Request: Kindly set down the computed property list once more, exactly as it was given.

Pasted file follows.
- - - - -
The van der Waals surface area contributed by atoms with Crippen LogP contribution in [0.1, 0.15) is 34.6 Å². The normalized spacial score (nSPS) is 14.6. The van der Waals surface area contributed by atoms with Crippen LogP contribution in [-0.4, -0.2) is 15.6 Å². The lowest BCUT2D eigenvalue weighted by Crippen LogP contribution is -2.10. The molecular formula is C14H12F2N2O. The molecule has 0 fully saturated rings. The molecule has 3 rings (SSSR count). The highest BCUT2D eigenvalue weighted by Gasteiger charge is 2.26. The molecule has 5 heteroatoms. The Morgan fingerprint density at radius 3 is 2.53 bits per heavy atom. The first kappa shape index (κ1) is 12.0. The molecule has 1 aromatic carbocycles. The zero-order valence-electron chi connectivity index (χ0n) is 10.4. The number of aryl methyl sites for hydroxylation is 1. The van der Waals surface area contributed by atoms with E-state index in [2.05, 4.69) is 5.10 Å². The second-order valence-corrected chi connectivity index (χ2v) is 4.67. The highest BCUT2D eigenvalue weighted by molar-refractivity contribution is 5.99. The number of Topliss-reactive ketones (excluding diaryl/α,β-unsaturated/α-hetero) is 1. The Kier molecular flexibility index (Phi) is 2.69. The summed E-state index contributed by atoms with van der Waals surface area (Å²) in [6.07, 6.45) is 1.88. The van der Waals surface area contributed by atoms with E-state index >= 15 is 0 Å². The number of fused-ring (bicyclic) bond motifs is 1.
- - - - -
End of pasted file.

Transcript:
The van der Waals surface area contributed by atoms with Crippen LogP contribution in [0.1, 0.15) is 34.6 Å². The normalized spacial score (nSPS) is 14.6. The van der Waals surface area contributed by atoms with Crippen LogP contribution in [-0.4, -0.2) is 15.6 Å². The lowest BCUT2D eigenvalue weighted by Crippen LogP contribution is -2.10. The molecular formula is C14H12F2N2O. The molecule has 0 fully saturated rings. The molecule has 3 rings (SSSR count). The highest BCUT2D eigenvalue weighted by Gasteiger charge is 2.26. The molecule has 5 heteroatoms. The Morgan fingerprint density at radius 3 is 2.53 bits per heavy atom. The first kappa shape index (κ1) is 12.0. The molecule has 1 aromatic carbocycles. The zero-order valence-electron chi connectivity index (χ0n) is 10.4. The number of aryl methyl sites for hydroxylation is 1. The van der Waals surface area contributed by atoms with E-state index in [2.05, 4.69) is 5.10 Å². The second-order valence-corrected chi connectivity index (χ2v) is 4.67. The highest BCUT2D eigenvalue weighted by molar-refractivity contribution is 5.99. The number of Topliss-reactive ketones (excluding diaryl/α,β-unsaturated/α-hetero) is 1. The Kier molecular flexibility index (Phi) is 2.69. The summed E-state index contributed by atoms with van der Waals surface area (Å²) in [6.07, 6.45) is 1.88. The van der Waals surface area contributed by atoms with E-state index >= 15 is 0 Å². The number of fused-ring (bicyclic) bond motifs is 1.